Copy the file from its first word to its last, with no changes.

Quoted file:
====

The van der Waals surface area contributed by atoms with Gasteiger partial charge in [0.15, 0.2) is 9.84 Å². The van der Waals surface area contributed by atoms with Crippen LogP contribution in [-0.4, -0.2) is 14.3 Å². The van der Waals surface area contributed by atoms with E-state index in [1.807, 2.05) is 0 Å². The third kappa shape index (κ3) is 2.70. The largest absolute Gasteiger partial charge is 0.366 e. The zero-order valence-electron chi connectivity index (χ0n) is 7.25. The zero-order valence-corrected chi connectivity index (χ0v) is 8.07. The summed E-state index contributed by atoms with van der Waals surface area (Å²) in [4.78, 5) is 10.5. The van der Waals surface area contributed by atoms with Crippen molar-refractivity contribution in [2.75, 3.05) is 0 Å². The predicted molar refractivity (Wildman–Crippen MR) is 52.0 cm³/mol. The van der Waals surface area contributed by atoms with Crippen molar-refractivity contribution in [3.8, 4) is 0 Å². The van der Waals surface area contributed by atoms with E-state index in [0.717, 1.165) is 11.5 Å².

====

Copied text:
The van der Waals surface area contributed by atoms with Gasteiger partial charge in [0.15, 0.2) is 9.84 Å². The van der Waals surface area contributed by atoms with Crippen LogP contribution in [-0.4, -0.2) is 14.3 Å². The van der Waals surface area contributed by atoms with E-state index in [1.807, 2.05) is 0 Å². The third kappa shape index (κ3) is 2.70. The largest absolute Gasteiger partial charge is 0.366 e. The zero-order valence-electron chi connectivity index (χ0n) is 7.25. The zero-order valence-corrected chi connectivity index (χ0v) is 8.07. The summed E-state index contributed by atoms with van der Waals surface area (Å²) in [4.78, 5) is 10.5. The van der Waals surface area contributed by atoms with Crippen molar-refractivity contribution in [2.75, 3.05) is 0 Å². The predicted molar refractivity (Wildman–Crippen MR) is 52.0 cm³/mol. The van der Waals surface area contributed by atoms with Crippen molar-refractivity contribution in [3.8, 4) is 0 Å². The van der Waals surface area contributed by atoms with E-state index in [0.717, 1.165) is 11.5 Å².